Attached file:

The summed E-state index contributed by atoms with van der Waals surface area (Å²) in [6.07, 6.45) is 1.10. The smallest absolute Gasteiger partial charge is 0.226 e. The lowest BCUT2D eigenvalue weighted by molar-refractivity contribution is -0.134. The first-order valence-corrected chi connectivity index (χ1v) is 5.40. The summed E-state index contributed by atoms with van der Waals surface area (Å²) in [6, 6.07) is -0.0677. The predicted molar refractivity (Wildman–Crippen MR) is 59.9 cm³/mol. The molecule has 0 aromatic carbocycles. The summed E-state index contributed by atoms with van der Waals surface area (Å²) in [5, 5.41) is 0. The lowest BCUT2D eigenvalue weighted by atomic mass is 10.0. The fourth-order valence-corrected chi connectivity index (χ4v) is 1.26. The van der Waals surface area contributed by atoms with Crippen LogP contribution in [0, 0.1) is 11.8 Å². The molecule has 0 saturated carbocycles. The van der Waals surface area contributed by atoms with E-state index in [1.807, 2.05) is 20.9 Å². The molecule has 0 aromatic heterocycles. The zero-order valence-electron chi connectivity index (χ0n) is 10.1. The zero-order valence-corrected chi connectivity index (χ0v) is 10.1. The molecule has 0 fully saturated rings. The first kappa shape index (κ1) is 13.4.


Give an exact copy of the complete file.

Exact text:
The summed E-state index contributed by atoms with van der Waals surface area (Å²) in [6.07, 6.45) is 1.10. The smallest absolute Gasteiger partial charge is 0.226 e. The lowest BCUT2D eigenvalue weighted by molar-refractivity contribution is -0.134. The first-order valence-corrected chi connectivity index (χ1v) is 5.40. The summed E-state index contributed by atoms with van der Waals surface area (Å²) in [6, 6.07) is -0.0677. The predicted molar refractivity (Wildman–Crippen MR) is 59.9 cm³/mol. The molecule has 0 aromatic carbocycles. The summed E-state index contributed by atoms with van der Waals surface area (Å²) in [5, 5.41) is 0. The lowest BCUT2D eigenvalue weighted by atomic mass is 10.0. The fourth-order valence-corrected chi connectivity index (χ4v) is 1.26. The van der Waals surface area contributed by atoms with Crippen LogP contribution in [0, 0.1) is 11.8 Å². The molecule has 0 saturated carbocycles. The van der Waals surface area contributed by atoms with E-state index in [1.807, 2.05) is 20.9 Å². The molecule has 0 aromatic heterocycles. The zero-order valence-electron chi connectivity index (χ0n) is 10.1. The zero-order valence-corrected chi connectivity index (χ0v) is 10.1. The molecule has 0 fully saturated rings. The first kappa shape index (κ1) is 13.4.